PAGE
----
[sdiy] Removing the effect of a DC blocking filter through DSP

Richie Burnett rburnett at richieburnett.co.uk
Sun Dec 11 20:21:01 CET 2022

Also forgot to emphasise the fact that I personally would recommend tackling 
the compensation with an IIR filter.  The original mechanism of the 
DC-blocking action is "IIR" in nature, so it's best compensated using a 
simple IIR "inverse filter" approximation.  (FIR does have the age-old 
advantage of guaranteed stability, but the phase response of FIR is 
different to IIR, and it is often the phase response of DC-blocking stages 
that results in much of the undesirable wave-shape mangling.  When working 
at frequencies of interest down near DC, FIR filters would also require a 
shed load of taps!)


-----Original Message----- 
From: Didrik Madheden via Synth-diy
Sent: Sunday, December 11, 2022 2:49 PM
To: SDIY List
Subject: [sdiy] Removing the effect of a DC blocking filter through DSP

Today the thing I'm tasked with is that I have some audio recorded
through a setup containing one or more DC blocking caps, and would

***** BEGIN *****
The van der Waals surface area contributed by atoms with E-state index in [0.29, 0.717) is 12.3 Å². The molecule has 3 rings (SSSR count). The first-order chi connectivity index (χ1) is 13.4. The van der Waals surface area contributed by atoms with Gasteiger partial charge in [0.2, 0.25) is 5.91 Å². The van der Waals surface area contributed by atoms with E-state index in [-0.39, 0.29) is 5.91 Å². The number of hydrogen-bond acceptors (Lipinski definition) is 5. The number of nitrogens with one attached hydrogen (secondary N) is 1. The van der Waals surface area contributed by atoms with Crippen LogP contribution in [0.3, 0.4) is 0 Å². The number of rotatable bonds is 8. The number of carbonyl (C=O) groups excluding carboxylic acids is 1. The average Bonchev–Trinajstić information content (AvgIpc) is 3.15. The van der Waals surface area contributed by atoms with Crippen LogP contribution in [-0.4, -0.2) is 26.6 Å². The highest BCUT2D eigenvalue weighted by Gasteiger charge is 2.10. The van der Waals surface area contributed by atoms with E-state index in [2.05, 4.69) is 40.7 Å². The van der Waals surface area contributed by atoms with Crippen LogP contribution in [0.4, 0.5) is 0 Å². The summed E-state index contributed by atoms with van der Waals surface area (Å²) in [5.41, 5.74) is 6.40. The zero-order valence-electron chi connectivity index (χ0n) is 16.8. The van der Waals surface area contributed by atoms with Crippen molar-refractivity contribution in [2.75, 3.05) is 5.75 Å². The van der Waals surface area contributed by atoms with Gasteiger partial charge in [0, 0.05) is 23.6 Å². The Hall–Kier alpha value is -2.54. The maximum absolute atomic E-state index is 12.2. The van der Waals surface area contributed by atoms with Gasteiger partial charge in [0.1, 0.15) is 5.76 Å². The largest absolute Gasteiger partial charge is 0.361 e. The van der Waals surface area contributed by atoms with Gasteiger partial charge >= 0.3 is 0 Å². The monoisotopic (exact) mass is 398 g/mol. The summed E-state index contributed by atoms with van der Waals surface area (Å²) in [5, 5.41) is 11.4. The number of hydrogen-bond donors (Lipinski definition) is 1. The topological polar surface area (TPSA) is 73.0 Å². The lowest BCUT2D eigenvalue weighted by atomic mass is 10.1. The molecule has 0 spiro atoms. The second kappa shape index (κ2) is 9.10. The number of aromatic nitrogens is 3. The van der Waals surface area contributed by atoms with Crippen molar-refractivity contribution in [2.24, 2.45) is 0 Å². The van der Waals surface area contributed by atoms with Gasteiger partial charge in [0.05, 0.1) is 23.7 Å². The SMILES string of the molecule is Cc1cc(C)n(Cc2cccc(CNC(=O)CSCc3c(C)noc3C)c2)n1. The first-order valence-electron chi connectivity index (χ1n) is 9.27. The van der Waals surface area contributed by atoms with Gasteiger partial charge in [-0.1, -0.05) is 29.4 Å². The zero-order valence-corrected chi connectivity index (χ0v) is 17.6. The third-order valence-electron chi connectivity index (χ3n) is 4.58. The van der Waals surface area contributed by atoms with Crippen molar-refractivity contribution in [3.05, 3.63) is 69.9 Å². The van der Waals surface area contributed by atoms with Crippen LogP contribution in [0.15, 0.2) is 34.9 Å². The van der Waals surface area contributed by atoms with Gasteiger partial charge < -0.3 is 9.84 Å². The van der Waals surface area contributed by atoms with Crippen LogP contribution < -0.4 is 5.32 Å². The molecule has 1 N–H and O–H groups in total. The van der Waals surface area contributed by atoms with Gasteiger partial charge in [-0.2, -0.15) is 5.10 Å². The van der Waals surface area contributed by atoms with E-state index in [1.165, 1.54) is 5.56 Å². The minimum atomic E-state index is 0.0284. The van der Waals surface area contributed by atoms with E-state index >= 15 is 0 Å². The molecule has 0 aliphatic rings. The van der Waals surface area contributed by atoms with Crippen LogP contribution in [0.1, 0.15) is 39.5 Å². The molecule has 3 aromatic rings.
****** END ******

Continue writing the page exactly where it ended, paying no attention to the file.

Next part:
like to recover the unaffected audio. In principle, this could
potentially be fairly simple depending on the circuit: model a 1 pole
HP filter and run it backwards. Of course, the issue is that you would
be integrating over a fairly long period of time (in my case I'd need
to do it over multiple seconds) and the output is likely to diverge
easily. I'm able to produce a step function from this system as a

Before I roll up my sleeves and try to code something myself, is there
any project or code examples that does exactly this, in particular
automating or visualizing the trimming of the parameters needed to
avoid divergence? In the ideal case, such a software might have a
waveform view where I can select part of the reference waveform that's
silent, for extracting a corrective DC offset, and the pulse of my
reference step function, for extracting the filter parameters, and out
comes the parameters I need.

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